Rent Can Rise Up to 3.1% for the 2019-20 Missed Rent Increase

City Council has established 3.1% as the first post-moratorium maximum allowable annual rent increase. Rent-stabilized households that did not pay a rent increase which took effect during the period coinciding with the city’s fiscal year, from July 1, 2019 to June 30, 2020 will pay up to 3.1% starting as early as July 1st with the required 30-day notice. Households that did pay a rent increase in that fiscal year before the pandemic should not see a rent increase until July of 2023. This is City Council’s effort to allow landlords to recapture a missed rent increase. How much may you pay? The devil is in the details!

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City Council Establishes 3.1% as the Rent Increase Starting July 1st [updated]

Beverly Hills City Council has affirmed an earlier decision to end the moratorium on rent increases and eviction. As expected Council also established the post-moratorium maximum allowable annual rent increase for rent-stabilized units at 3.1%. That percentage will be available to landlords starting June 1st and will remain in effect until the next percentage is established July 1, 2023. So what is known is that the rent will rise 3.1% when the moratorium sunsets. What is unknown is how much the rent will rise in later years given unpredictable inflation and Council’s stated commitment to allow landlords to recapture missed rent increases.

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Meet Councilmember Bob Wunderlich

Join the Alliance as we welcome current councilmember and Beverly Hills City Council reelection candidate Bob Wunderlich for a coffee and conversation with those who rent. That’s this Sunday, April 24th at 11 a.m. at 8925 West Olympic (northeast corner at La Peer). We will have refreshments on hand and parking is a breeze. FYI the municipal election is on June 7th. You did register to vote, right?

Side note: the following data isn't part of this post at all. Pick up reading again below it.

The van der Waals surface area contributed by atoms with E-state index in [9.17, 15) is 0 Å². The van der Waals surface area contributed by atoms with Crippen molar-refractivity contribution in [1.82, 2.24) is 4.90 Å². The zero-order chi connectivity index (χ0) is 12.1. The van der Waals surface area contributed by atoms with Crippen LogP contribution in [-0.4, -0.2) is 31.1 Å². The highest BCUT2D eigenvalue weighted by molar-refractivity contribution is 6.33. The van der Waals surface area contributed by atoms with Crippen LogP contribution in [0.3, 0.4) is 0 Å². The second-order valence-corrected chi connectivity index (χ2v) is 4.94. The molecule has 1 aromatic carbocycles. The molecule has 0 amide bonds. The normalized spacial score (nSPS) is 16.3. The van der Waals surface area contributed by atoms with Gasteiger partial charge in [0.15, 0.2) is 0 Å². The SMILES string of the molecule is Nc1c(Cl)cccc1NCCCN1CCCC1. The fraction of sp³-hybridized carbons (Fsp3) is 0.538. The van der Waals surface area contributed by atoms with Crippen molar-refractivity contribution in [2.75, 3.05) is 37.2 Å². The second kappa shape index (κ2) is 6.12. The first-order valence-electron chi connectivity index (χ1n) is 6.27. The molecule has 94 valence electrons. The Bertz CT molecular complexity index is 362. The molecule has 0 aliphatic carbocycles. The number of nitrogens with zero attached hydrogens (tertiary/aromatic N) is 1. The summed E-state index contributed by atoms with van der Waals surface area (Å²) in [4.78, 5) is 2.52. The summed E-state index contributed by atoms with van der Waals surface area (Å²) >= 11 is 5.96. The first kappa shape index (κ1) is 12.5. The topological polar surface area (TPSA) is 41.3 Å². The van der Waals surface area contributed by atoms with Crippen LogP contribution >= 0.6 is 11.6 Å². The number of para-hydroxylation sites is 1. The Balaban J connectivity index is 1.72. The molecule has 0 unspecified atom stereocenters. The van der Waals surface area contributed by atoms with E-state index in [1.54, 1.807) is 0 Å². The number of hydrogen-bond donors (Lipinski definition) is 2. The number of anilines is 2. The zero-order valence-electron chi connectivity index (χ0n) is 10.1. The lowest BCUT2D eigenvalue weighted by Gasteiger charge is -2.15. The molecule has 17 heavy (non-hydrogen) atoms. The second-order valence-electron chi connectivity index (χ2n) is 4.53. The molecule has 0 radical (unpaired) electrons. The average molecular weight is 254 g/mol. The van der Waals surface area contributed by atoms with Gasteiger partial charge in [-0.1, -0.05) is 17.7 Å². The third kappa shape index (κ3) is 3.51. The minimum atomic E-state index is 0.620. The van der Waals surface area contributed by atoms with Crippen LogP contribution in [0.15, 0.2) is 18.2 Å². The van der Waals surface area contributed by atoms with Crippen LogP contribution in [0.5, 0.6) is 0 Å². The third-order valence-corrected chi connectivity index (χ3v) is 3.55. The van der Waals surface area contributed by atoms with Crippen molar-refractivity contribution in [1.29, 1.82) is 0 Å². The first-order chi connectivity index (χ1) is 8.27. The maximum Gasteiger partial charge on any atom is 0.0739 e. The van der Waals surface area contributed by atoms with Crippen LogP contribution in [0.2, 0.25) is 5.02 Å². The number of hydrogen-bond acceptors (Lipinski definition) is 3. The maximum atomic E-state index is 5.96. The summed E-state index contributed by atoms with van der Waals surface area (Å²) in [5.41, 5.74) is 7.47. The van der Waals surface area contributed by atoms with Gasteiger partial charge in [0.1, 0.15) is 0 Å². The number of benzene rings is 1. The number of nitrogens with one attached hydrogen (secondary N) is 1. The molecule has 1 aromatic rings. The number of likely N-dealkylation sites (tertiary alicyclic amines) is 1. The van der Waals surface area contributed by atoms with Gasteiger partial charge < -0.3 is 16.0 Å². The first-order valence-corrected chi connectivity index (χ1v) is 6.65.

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Council Poised to Cap Post-Moratorium Rent Increase at 3.1%

Beverly Hills City Council at the April 12th evening will formally agree to end the city’s moratorium on May 31st. That would allow the city’s first rent increase since the moratorium was enacted two years ago. But high inflation portends ‘sticker shock’ for rent-stabilized households that haven’t seen a rent increase above 3.1% since 2016. Come July the allowed percentage could rise to seven percent or more. City Council however appears prepared to blunt the impact of the first post-moratorium rent increase by capping it at 3.1% (the maximum rent increase before the moratorium).

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Beverly Hills Rents Will Now Rise — But by How Much?

Beverly Hills City Council is ready to sunset the city’s residential tenant moratorium. Effective May 31st the two-year freeze on rent increases will come to an end. Rents will rise again but what will that percentage increase be? If the rent was increased today it would rise 3.1%. In July that percentage will change and it is likely to be much higher. The challenge facing City Council is how to deal with the effect of high inflation on the coming rent increases while recouping for landlords the missed rent increases. It is complicated!

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Update for Tenants Experiencing COVID-Related Hardship